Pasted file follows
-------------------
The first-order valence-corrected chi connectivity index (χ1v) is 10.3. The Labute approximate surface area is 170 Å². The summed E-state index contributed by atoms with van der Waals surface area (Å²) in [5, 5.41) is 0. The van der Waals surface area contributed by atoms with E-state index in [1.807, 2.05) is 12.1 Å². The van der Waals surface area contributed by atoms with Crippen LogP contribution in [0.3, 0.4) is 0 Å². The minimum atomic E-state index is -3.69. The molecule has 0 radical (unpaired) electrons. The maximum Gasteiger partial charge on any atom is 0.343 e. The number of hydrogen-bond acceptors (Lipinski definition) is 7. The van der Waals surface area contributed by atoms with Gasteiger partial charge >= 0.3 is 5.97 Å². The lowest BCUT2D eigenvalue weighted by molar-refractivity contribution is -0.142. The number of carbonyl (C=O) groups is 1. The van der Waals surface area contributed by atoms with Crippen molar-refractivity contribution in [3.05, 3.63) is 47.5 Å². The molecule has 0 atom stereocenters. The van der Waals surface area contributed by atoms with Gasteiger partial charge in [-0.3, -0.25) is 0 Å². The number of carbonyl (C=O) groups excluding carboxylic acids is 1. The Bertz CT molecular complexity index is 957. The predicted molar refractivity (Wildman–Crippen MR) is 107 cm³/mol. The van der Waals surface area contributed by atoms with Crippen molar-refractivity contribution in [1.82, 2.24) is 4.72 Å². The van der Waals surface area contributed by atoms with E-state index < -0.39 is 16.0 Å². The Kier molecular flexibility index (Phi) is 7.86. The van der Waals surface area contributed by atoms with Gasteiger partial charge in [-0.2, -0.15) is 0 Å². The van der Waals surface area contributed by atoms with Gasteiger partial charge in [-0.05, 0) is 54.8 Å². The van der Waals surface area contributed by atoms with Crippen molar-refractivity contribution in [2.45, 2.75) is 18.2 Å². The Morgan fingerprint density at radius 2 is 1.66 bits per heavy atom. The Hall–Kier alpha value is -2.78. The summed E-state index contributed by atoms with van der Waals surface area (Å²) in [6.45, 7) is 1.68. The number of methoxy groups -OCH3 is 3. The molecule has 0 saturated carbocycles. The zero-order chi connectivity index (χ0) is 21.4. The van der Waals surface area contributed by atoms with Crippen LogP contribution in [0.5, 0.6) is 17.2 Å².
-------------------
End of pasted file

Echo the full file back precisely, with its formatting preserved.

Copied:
The first-order valence-corrected chi connectivity index (χ1v) is 10.3. The Labute approximate surface area is 170 Å². The summed E-state index contributed by atoms with van der Waals surface area (Å²) in [5, 5.41) is 0. The van der Waals surface area contributed by atoms with E-state index in [1.807, 2.05) is 12.1 Å². The van der Waals surface area contributed by atoms with Crippen LogP contribution in [0.3, 0.4) is 0 Å². The minimum atomic E-state index is -3.69. The molecule has 0 radical (unpaired) electrons. The maximum Gasteiger partial charge on any atom is 0.343 e. The number of hydrogen-bond acceptors (Lipinski definition) is 7. The van der Waals surface area contributed by atoms with Gasteiger partial charge >= 0.3 is 5.97 Å². The lowest BCUT2D eigenvalue weighted by molar-refractivity contribution is -0.142. The number of carbonyl (C=O) groups is 1. The van der Waals surface area contributed by atoms with Crippen molar-refractivity contribution in [3.05, 3.63) is 47.5 Å². The molecule has 0 atom stereocenters. The van der Waals surface area contributed by atoms with Gasteiger partial charge in [-0.3, -0.25) is 0 Å². The number of carbonyl (C=O) groups excluding carboxylic acids is 1. The Bertz CT molecular complexity index is 957. The predicted molar refractivity (Wildman–Crippen MR) is 107 cm³/mol. The van der Waals surface area contributed by atoms with Crippen molar-refractivity contribution in [1.82, 2.24) is 4.72 Å². The van der Waals surface area contributed by atoms with E-state index < -0.39 is 16.0 Å². The Kier molecular flexibility index (Phi) is 7.86. The van der Waals surface area contributed by atoms with Gasteiger partial charge in [-0.2, -0.15) is 0 Å². The van der Waals surface area contributed by atoms with Gasteiger partial charge in [-0.05, 0) is 54.8 Å². The van der Waals surface area contributed by atoms with Crippen molar-refractivity contribution in [2.45, 2.75) is 18.2 Å². The Morgan fingerprint density at radius 2 is 1.66 bits per heavy atom. The Hall–Kier alpha value is -2.78. The summed E-state index contributed by atoms with van der Waals surface area (Å²) in [6.45, 7) is 1.68. The number of methoxy groups -OCH3 is 3. The molecule has 0 saturated carbocycles. The zero-order chi connectivity index (χ0) is 21.4. The van der Waals surface area contributed by atoms with Crippen LogP contribution in [0.5, 0.6) is 17.2 Å².